Facts Matter: Altered video changes vice president's vaccine message

  • Vice President Kamala Harris points to a person who shouted out as she speaks at a vaccine mobilization event July 12 in Detroit. An altered video made it seem like Harris said most people hospitalized with COVID-19 were vaccinated, when in fact she said the opposite.

    Vice President Kamala Harris points to a person who shouted out as she speaks at a vaccine mobilization event July 12 in Detroit. An altered video made it seem like Harris said most people hospitalized with COVID-19 were vaccinated, when in fact she said the opposite. Associated Press

 
 
Updated 11/21/2021 4:29 PM

Vice President Kamala Harris, during a July 12 speech in Michigan, said, "Virtually every person who is in the hospital, sick with COVID-19 right now, is unvaccinated."

But video of the speech has been altered and posted on social media to completely change what the vice president was saying, according to The Associated Press.

 

In the doctored clip, the audio has been manipulated to make it appear Harris is saying the word "vaccinated" when she actually said "unvaccinated."

The fake video has the vice president saying, "Virtually every person who is in the hospital, sick with COVID-19 right now, is vaccinated." But Harris' mouth doesn't match the audio and there is an unnatural pause before the word "vaccinated" was added to the clip, the AP said.

The false audio is contradictory to the rest of Harris' speech in which she promotes the shot during a vaccine mobilization event in Detroit.

Reports of woman's death greatly exaggerated

A Nov. 10 internet story claims the wife of the CEO of Pfizer, a manufacturer of the COVID-19 vaccine, has died.

"Myriam Bourla -- the wife of Pfizer CEO Albert Bourla -- has died from complications from the COVID-19 vaccine early Wednesday, according to her doctor," claims a story posted on a Canadian website.

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But the story, which received more than 1,900 reactions on Facebook, is false, according to USA Today.

Pfizer spokesperson Amy Rose told USA Today that Myriam Bourla is "alive and well."

"It is unconscionable that a person posing as a journalist would spread such lies about our CEO and his family with the goal of undermining confidence in a vaccine that has been given to hundreds of millions of people worldwide," she said.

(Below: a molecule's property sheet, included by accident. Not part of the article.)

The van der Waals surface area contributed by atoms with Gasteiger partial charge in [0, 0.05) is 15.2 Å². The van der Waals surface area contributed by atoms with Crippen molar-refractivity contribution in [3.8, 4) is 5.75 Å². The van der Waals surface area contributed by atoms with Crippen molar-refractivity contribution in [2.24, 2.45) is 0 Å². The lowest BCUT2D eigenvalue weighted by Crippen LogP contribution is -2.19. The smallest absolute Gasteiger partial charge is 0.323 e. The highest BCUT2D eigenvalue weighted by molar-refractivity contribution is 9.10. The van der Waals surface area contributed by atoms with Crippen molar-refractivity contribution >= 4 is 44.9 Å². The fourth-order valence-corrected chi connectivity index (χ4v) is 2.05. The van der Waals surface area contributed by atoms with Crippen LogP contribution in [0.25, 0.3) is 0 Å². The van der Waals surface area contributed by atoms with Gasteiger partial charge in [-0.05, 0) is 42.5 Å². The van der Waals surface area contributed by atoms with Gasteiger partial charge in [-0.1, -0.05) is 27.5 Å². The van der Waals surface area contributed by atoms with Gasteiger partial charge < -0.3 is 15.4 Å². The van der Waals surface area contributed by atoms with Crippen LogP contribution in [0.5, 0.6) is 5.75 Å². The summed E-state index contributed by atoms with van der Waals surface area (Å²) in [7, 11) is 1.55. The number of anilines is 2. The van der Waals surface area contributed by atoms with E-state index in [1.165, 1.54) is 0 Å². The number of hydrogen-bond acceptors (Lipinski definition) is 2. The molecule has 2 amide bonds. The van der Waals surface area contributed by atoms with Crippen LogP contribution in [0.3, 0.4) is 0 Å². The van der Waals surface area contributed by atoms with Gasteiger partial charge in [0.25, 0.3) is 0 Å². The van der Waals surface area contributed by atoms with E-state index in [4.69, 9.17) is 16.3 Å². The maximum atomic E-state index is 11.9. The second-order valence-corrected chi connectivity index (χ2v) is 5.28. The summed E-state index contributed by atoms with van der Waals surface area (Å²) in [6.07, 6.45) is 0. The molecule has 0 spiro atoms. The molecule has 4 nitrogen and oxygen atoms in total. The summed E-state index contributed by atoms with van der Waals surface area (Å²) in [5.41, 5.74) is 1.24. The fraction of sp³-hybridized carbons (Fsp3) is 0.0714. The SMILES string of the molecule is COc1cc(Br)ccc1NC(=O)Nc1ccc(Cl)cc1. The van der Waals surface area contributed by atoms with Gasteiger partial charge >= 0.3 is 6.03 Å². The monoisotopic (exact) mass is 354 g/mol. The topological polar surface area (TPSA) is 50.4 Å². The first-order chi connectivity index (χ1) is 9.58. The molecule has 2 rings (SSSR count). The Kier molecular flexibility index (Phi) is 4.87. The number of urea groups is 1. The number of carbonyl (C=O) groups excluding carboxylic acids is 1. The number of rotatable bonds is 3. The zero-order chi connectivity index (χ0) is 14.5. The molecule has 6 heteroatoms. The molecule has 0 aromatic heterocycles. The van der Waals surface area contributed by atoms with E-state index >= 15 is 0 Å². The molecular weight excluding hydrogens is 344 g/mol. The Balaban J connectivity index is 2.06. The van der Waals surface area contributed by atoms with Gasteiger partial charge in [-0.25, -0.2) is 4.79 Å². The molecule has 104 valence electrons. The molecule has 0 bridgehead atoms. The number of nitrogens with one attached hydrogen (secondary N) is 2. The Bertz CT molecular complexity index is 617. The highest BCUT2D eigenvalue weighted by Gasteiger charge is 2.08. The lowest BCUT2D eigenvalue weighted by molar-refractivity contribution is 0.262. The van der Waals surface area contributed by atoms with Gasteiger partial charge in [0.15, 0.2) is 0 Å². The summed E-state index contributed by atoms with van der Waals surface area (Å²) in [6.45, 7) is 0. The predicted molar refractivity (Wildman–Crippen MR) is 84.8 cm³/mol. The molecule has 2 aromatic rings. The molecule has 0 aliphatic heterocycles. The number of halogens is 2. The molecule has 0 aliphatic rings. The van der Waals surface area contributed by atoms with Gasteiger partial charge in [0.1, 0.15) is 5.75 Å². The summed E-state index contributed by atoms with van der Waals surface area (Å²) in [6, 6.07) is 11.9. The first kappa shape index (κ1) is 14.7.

Albert Bourla
Albert Bourla -

The day after the fake story was published, Albert Bourla tweeted a photo of himself with his wife at the Atlantic Council's Distinguished Leadership Awards.

                                                                                                                                                                                                                       
 

"Enjoying the moment with my wife," he wrote.

Ad doesn't promise superpowers

A recent ad for the COVID-19 vaccine features children in capes and masks.

"All of us want to be superheroes," a child says, "and the most important heroes are those that help others."

An internet post claimed there was more to the ad.

"PURE EVIL: Disturbing Pfizer ad tells kids they'll get superpowers from COVID jab," read the headline on a Nov. 3 blog post.

But the claim is false, according to PolitFact. No one in the Pfizer ad said the vaccine gives children superpowers.

The ad opens as a boy says, "Getting ready to fight COVID."

The nearly minute-and-a-half spot then features kids in superhero poses thanking other children for taking part in recent vaccine trials.

"To all the kids who volunteered, we'd like to say thank you for sharing your superpowers of courage, trying new things, the ability to save people, the power to help people," various children say.

The post was flagged by Facebook in an effort to combat false news and misinformation.

Photo doesn't show headstone

A photo showing a woman scanning a QR code on what appears to be a headstone in a cemetery was posted on Facebook with the caption, "Technology after death in Japan! The graves of the Japanese are equipped with a special QR code for each grave, which shows you pictures, information and a brief biography of the life of the dead!"

Responses to the post included, "That's awesome," "That's just stupid" and "In the land of gods and monsters you are just a QR code."

But very little about this post is correct, according to Reuters.

The photo was taken at a theme park in Chongqing, China, not a cemetery in Japan.

The gravestone is actually a marker made to commemorate victims of the Nanjing Massacre and the bombing of Chongqing during World War II. Visitors to the memorial can scan the QR codes for information or to virtually light candles, present flowers or ring bells.

Although this photo is incorrect, adding QR codes to graves and memorials is a growing trend, Reuters said.

• Bob Oswald is a veteran Chicago-area journalist and former news editor of the Elgin Courier-News. Contact him at boboswald33@gmail.com.

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